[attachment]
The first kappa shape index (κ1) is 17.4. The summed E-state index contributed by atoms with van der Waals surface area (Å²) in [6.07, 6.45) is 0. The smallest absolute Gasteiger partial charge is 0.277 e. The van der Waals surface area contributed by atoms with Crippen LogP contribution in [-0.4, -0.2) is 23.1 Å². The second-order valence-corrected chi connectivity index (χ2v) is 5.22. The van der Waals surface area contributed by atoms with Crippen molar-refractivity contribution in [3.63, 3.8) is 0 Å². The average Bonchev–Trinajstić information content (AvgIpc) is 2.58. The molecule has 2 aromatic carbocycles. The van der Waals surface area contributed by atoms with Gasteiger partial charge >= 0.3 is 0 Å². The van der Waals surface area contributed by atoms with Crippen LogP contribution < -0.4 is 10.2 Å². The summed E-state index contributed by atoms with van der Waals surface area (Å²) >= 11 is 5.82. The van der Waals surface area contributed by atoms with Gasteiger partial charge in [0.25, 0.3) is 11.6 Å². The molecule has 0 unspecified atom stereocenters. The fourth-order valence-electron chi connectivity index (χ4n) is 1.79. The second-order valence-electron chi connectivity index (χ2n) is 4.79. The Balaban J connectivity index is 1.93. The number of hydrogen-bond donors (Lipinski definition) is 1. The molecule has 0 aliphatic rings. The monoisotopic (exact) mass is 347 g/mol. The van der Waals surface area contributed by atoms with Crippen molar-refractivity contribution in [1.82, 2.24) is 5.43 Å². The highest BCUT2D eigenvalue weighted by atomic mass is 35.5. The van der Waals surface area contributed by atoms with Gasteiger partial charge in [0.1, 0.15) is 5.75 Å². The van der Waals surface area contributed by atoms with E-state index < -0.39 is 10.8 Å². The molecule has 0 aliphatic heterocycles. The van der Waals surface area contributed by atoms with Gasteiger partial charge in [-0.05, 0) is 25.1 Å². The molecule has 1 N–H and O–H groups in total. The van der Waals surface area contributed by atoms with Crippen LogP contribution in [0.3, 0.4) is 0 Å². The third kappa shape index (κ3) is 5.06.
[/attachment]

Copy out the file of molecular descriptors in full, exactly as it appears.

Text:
The first kappa shape index (κ1) is 17.4. The summed E-state index contributed by atoms with van der Waals surface area (Å²) in [6.07, 6.45) is 0. The smallest absolute Gasteiger partial charge is 0.277 e. The van der Waals surface area contributed by atoms with Crippen LogP contribution in [-0.4, -0.2) is 23.1 Å². The second-order valence-corrected chi connectivity index (χ2v) is 5.22. The van der Waals surface area contributed by atoms with Crippen molar-refractivity contribution in [3.63, 3.8) is 0 Å². The average Bonchev–Trinajstić information content (AvgIpc) is 2.58. The molecule has 2 aromatic carbocycles. The van der Waals surface area contributed by atoms with Gasteiger partial charge >= 0.3 is 0 Å². The van der Waals surface area contributed by atoms with Crippen LogP contribution < -0.4 is 10.2 Å². The summed E-state index contributed by atoms with van der Waals surface area (Å²) >= 11 is 5.82. The van der Waals surface area contributed by atoms with Gasteiger partial charge in [0.25, 0.3) is 11.6 Å². The molecule has 0 unspecified atom stereocenters. The fourth-order valence-electron chi connectivity index (χ4n) is 1.79. The second-order valence-electron chi connectivity index (χ2n) is 4.79. The Balaban J connectivity index is 1.93. The number of hydrogen-bond donors (Lipinski definition) is 1. The molecule has 0 aliphatic rings. The monoisotopic (exact) mass is 347 g/mol. The van der Waals surface area contributed by atoms with Crippen molar-refractivity contribution in [1.82, 2.24) is 5.43 Å². The highest BCUT2D eigenvalue weighted by atomic mass is 35.5. The van der Waals surface area contributed by atoms with Gasteiger partial charge in [0.1, 0.15) is 5.75 Å². The van der Waals surface area contributed by atoms with E-state index < -0.39 is 10.8 Å². The molecule has 0 aliphatic heterocycles. The van der Waals surface area contributed by atoms with Gasteiger partial charge in [-0.05, 0) is 25.1 Å². The molecule has 1 N–H and O–H groups in total. The van der Waals surface area contributed by atoms with Crippen LogP contribution in [0.3, 0.4) is 0 Å². The third kappa shape index (κ3) is 5.06.